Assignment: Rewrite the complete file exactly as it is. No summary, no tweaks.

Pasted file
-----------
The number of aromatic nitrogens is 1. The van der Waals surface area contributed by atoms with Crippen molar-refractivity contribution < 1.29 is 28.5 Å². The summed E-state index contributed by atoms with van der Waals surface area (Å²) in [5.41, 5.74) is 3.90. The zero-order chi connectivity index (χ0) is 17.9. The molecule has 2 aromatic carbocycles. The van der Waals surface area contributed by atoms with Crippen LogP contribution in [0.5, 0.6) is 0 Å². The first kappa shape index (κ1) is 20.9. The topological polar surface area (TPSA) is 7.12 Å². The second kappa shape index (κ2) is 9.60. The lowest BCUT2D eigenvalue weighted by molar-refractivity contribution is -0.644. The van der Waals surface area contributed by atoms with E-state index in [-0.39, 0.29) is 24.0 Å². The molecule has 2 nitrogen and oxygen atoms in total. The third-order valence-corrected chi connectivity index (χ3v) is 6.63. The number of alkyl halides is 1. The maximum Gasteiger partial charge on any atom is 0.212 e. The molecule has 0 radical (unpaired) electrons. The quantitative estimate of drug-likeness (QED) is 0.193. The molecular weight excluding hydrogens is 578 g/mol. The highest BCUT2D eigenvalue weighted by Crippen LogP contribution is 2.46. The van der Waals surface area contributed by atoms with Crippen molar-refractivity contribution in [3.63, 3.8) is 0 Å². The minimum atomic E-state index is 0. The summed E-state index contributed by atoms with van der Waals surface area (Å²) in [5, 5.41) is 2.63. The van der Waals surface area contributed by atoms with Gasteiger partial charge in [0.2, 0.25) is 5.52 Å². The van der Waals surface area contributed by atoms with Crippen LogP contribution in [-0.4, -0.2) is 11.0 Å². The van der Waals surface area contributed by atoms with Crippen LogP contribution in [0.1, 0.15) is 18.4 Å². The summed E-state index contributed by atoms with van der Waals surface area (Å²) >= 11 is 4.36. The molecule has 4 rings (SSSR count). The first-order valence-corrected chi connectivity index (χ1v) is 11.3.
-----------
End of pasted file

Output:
The number of aromatic nitrogens is 1. The van der Waals surface area contributed by atoms with Crippen molar-refractivity contribution < 1.29 is 28.5 Å². The summed E-state index contributed by atoms with van der Waals surface area (Å²) in [5.41, 5.74) is 3.90. The zero-order chi connectivity index (χ0) is 17.9. The molecule has 2 aromatic carbocycles. The van der Waals surface area contributed by atoms with Crippen LogP contribution in [0.5, 0.6) is 0 Å². The first kappa shape index (κ1) is 20.9. The topological polar surface area (TPSA) is 7.12 Å². The second kappa shape index (κ2) is 9.60. The lowest BCUT2D eigenvalue weighted by molar-refractivity contribution is -0.644. The van der Waals surface area contributed by atoms with E-state index in [-0.39, 0.29) is 24.0 Å². The molecule has 2 nitrogen and oxygen atoms in total. The third-order valence-corrected chi connectivity index (χ3v) is 6.63. The number of alkyl halides is 1. The maximum Gasteiger partial charge on any atom is 0.212 e. The molecule has 0 radical (unpaired) electrons. The quantitative estimate of drug-likeness (QED) is 0.193. The molecular weight excluding hydrogens is 578 g/mol. The highest BCUT2D eigenvalue weighted by Crippen LogP contribution is 2.46. The van der Waals surface area contributed by atoms with Crippen molar-refractivity contribution in [3.63, 3.8) is 0 Å². The minimum atomic E-state index is 0. The summed E-state index contributed by atoms with van der Waals surface area (Å²) in [5, 5.41) is 2.63. The van der Waals surface area contributed by atoms with Gasteiger partial charge in [0.2, 0.25) is 5.52 Å². The van der Waals surface area contributed by atoms with Crippen LogP contribution in [-0.4, -0.2) is 11.0 Å². The van der Waals surface area contributed by atoms with Crippen LogP contribution in [0.1, 0.15) is 18.4 Å². The summed E-state index contributed by atoms with van der Waals surface area (Å²) >= 11 is 4.36. The molecule has 4 rings (SSSR count). The first-order valence-corrected chi connectivity index (χ1v) is 11.3.